It’s back-to-school time, as the fall semester has begun. College students are gearing up for the return of late-night cram sessions, the countless hours spent studying, and the inevitable anxiety that goes along with acing exams. Distractions come up, like parties or concerts, and social influences may not exactly support a productive lifestyle throughout the first few weeks of school. For students with learning disabilities or mental health concerns, like ADHD, the start of the fall semester can be even more difficult to navigate. College students with ADHD should consider these suggestions as they adapt to a new routine for a successful school year.
College students with ADHD should figure out what supportive services or resources their school has to offer. Almost all colleges and universities accommodate students with learning disabilities at a campus based disability resource center or a student services office. Additional mental health counseling and campus health insurance may be available as well. It is important for college students with ADHD to establish a relationship with campus resource centers at the start of the fall semester, so that they can learn about and utilize any assistance before things possibly go wrong. Unlike in high school, where a counselor will work to make special arrangements for test taking or managing assignments, in college, students have to advocate for themselves.
College may be the first time that a student with ADHD has to introduce themselves and their learning disability to the teaching staff. Without receiving an IEP, which documents the educational constructs and goals for people with a learning disability, teaching staff does not know which students struggle with a learning disability. College students with ADHD should be upfront with their professors about the need for special accommodations. Open the lines of communication with a simple email or schedule an office visit at the beginning of the year. Students with ADHD should also feel comfortable sharing the difficulties they are experiencing throughout the semester, and continue seeking support from their educators. This could mean asking a teacher to help break down a long term project into shorter, achievable goals, or scheduling regular office visits to go over the notes from large group lectures.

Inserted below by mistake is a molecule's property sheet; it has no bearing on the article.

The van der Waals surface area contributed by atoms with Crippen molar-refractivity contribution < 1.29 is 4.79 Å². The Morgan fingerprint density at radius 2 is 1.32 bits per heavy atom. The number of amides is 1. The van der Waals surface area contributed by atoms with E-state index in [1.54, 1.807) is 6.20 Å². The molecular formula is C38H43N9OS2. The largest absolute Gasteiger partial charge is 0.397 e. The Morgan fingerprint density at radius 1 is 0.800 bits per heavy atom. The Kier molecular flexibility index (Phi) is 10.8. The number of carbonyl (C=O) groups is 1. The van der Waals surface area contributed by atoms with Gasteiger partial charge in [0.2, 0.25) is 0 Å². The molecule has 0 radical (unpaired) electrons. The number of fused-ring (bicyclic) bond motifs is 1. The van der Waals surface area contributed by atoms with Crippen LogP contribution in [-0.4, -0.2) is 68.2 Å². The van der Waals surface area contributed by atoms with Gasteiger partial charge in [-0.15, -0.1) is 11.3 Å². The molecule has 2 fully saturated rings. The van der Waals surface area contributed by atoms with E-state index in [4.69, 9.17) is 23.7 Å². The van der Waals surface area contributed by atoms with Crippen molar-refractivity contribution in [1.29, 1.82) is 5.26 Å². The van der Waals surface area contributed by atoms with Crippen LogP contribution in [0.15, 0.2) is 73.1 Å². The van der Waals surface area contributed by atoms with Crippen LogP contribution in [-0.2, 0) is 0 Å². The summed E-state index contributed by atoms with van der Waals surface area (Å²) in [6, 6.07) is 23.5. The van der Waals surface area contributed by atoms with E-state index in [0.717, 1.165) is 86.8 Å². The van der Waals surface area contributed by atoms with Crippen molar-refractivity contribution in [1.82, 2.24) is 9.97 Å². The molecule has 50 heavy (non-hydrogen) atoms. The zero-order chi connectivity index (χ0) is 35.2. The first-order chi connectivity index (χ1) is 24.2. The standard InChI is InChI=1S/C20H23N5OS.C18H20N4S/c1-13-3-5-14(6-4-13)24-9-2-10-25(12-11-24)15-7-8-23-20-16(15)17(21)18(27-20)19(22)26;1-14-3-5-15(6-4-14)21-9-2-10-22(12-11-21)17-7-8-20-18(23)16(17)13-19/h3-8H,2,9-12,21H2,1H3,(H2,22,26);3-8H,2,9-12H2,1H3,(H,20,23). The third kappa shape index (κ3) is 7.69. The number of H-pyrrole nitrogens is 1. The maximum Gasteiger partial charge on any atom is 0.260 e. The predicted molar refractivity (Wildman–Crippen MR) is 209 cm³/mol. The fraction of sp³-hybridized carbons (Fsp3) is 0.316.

Adapting to college life often means that everything changes. For example, college can include a new living situation, different social experiences, and fresh opportunities for personal growth. While all of this change may be good, making alterations to a regular therapeutic treatment plan is not a great idea. If you have felt positive effects from a treatment plan for ADHD, you should continue to adhere to the plan while you are in college. Stay consistent with any psychiatric medications you are prescribed. Connect with your counselor, and opt for additional experiential therapies like yoga or meditation.
If you are a college student with ADHD and living on campus, you may run into difficulties like managing your time, scheduling a routine, and adapting to the responsibilities it takes to live outside of your parent’s home. Services, like the Supported Apartment Life Skills at Yellowbrick, allow students with mental health concerns like ADHD to live independently, yet also receive in-home individualized guidance from professional providers. Having a home visitor can help a college student with ADHD execute a consistent study plan and figure out how to plan for a steady routine.
Yellowbrick collaborates with adolescents and emerging adults, ages 16-30's, their families and participating professionals toward the development and implementation of a strategic “Life Plan.” An integrative, multi-specialty consultation clarifies strengths, limitations, and risks, and defines motivations, goals and choices.
A mental health condition that’s characterized by intense shifts in mood including both manic and depressive episodes.
People living with Major Depressive Disorder, or MDD, experience episodes of depression and sadness that are debilitating to daily life.
Those living with anxiety disorders experience high levels of anxiety and stress that interfere negatively with daily life.
A mental health issue in which a person’s cognitive function is impaired, resulting in symptoms like experiencing challenges with conducting speech, reading and writing, and behavior.
Mental health disorders that negatively affect a person’s behaviors, thought patterns, and function. People diagnosed with these disorders experience challenges with managing relationships and understanding various situations.
Post-Traumatic Stress Disorder is a mental health condition that people can develop as a result of experiencing traumatic situations, characterized by symptoms including flashbacks, avoidance behaviors, and more.
A mental health condition that is characterized by specific symptoms of forgetfulness and lack of concentration, which makes it challenging to complete necessary tasks.
Mental health conditions that interfere with a person’s eating habits, thought patterns, and behaviors in negative ways.
A mental health disorder diagnosable with the DSM-5 that is characterized by both obsessions and compulsive behaviors.